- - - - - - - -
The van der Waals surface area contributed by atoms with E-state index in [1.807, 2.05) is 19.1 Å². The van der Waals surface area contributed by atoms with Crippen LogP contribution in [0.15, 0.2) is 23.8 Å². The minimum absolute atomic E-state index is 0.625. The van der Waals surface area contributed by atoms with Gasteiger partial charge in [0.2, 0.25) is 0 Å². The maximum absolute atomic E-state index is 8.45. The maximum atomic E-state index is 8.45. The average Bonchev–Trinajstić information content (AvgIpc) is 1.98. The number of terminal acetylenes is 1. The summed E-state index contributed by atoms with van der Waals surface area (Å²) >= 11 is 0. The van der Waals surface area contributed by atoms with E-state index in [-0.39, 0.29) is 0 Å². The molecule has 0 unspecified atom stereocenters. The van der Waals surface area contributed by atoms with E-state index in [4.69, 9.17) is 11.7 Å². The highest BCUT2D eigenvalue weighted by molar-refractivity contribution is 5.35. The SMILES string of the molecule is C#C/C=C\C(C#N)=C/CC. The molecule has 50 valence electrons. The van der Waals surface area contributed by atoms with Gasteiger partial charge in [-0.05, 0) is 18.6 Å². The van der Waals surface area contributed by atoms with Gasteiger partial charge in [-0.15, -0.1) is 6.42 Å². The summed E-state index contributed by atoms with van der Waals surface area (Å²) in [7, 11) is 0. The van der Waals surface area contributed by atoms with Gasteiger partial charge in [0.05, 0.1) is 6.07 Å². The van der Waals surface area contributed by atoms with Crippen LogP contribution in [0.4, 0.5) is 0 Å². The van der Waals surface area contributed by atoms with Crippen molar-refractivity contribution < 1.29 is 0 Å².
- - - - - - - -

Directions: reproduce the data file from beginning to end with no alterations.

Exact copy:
The van der Waals surface area contributed by atoms with E-state index in [1.807, 2.05) is 19.1 Å². The van der Waals surface area contributed by atoms with Crippen LogP contribution in [0.15, 0.2) is 23.8 Å². The minimum absolute atomic E-state index is 0.625. The van der Waals surface area contributed by atoms with Gasteiger partial charge in [0.2, 0.25) is 0 Å². The maximum absolute atomic E-state index is 8.45. The maximum atomic E-state index is 8.45. The average Bonchev–Trinajstić information content (AvgIpc) is 1.98. The number of terminal acetylenes is 1. The summed E-state index contributed by atoms with van der Waals surface area (Å²) >= 11 is 0. The van der Waals surface area contributed by atoms with E-state index in [-0.39, 0.29) is 0 Å². The molecule has 0 unspecified atom stereocenters. The van der Waals surface area contributed by atoms with E-state index in [4.69, 9.17) is 11.7 Å². The highest BCUT2D eigenvalue weighted by molar-refractivity contribution is 5.35. The SMILES string of the molecule is C#C/C=C\C(C#N)=C/CC. The molecule has 50 valence electrons. The van der Waals surface area contributed by atoms with Gasteiger partial charge in [-0.05, 0) is 18.6 Å². The van der Waals surface area contributed by atoms with Gasteiger partial charge in [-0.15, -0.1) is 6.42 Å². The summed E-state index contributed by atoms with van der Waals surface area (Å²) in [7, 11) is 0. The van der Waals surface area contributed by atoms with Gasteiger partial charge in [0.05, 0.1) is 6.07 Å². The van der Waals surface area contributed by atoms with Crippen LogP contribution in [0.4, 0.5) is 0 Å². The van der Waals surface area contributed by atoms with Crippen molar-refractivity contribution < 1.29 is 0 Å².